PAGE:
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Are Rules-based Government Programs Shielded from Special-Interest Politics? Evidence from Revenue-Sharing Transfers in Brazil

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  • Stephan Litschig

Abstract

Manipulation of government finances for the benefit of narrowly defined groups is usually thought to be limited to the part of the budget over which politicians exercise discretion in the short run, such as earmarks. Analyzing a revenue-sharing program between the central and local governments in Brazil that uses an allocation formula based on local population estimates, I document two main results: first, that the population estimates entering the formula were manipulated and second, that this manipulation was political in nature. Consistent with swing-voter targeting by the right-wing central government, I find that municipalities with roughly equal right-wing and non-right-wing vote shares benefited relative to opposition or conservative core support municipalities. These findings suggest that the exclusive focus on discretionary transfers in the extant empirical literature on special-interest politics may understate the true scope of tactical redistribution that is going on under programmatic disguise.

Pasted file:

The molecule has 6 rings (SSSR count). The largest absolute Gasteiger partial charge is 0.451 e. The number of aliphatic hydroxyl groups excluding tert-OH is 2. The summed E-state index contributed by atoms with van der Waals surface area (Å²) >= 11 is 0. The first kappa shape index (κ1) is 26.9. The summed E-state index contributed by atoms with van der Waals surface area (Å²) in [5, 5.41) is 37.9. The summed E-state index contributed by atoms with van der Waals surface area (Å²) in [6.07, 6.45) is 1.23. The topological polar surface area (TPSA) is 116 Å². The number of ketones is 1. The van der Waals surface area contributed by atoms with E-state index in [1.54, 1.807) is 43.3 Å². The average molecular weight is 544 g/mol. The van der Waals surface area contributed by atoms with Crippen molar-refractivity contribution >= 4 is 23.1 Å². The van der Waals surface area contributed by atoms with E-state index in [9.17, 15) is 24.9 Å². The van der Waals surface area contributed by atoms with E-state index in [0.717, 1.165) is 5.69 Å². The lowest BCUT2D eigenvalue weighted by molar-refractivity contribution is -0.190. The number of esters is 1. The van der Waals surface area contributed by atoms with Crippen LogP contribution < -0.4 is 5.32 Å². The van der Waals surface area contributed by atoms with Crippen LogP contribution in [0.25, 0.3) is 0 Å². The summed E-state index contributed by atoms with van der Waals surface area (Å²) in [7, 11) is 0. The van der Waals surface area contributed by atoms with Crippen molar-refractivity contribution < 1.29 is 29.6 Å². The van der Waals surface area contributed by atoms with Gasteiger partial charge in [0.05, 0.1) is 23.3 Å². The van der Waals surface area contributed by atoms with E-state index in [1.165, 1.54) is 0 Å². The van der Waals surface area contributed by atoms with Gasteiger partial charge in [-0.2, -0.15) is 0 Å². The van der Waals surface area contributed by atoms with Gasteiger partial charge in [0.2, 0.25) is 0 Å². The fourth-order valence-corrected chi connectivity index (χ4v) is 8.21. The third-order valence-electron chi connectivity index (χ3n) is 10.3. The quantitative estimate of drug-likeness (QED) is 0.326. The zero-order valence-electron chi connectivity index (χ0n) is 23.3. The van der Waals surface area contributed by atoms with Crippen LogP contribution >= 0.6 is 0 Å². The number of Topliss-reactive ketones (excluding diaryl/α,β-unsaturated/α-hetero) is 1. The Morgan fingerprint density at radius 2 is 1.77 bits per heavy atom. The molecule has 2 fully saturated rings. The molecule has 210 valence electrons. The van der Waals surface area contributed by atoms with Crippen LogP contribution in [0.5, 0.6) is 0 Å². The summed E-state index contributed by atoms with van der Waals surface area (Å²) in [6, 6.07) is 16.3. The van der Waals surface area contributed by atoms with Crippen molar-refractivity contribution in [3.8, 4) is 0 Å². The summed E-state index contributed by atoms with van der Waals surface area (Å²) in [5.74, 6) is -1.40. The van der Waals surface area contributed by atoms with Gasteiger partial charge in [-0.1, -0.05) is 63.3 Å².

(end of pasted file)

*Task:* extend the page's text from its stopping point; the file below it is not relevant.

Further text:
Suggested Citation

  • Stephan Litschig, 2010. "Are Rules-based Government Programs Shielded from Special-Interest Politics? Evidence from Revenue-Sharing Transfers in Brazil," Working Papers 483, Barcelona Graduate School of Economics.
  • Handle: RePEc:bge:wpaper:483
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    References listed on IDEAS

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    More about this item

    Keywords

    Bureaucracy; institutions; redistributive politics; electoral competition;
    All these keywords.

    JEL classification:

    • H77 - Public Economics - - State and Local Government; Intergovernmental Relations - - - Intergovernmental Relations; Federalism
    • D72 - Microeconomics - - Analysis of Collective Decision-Making - - - Political Processes: Rent-seeking, Lobbying, Elections, Legislatures, and Voting Behavior
    • D73 - Microeconomics - - Analysis of Collective Decision-Making - - - Bureaucracy; Administrative Processes in Public Organizations; Corruption

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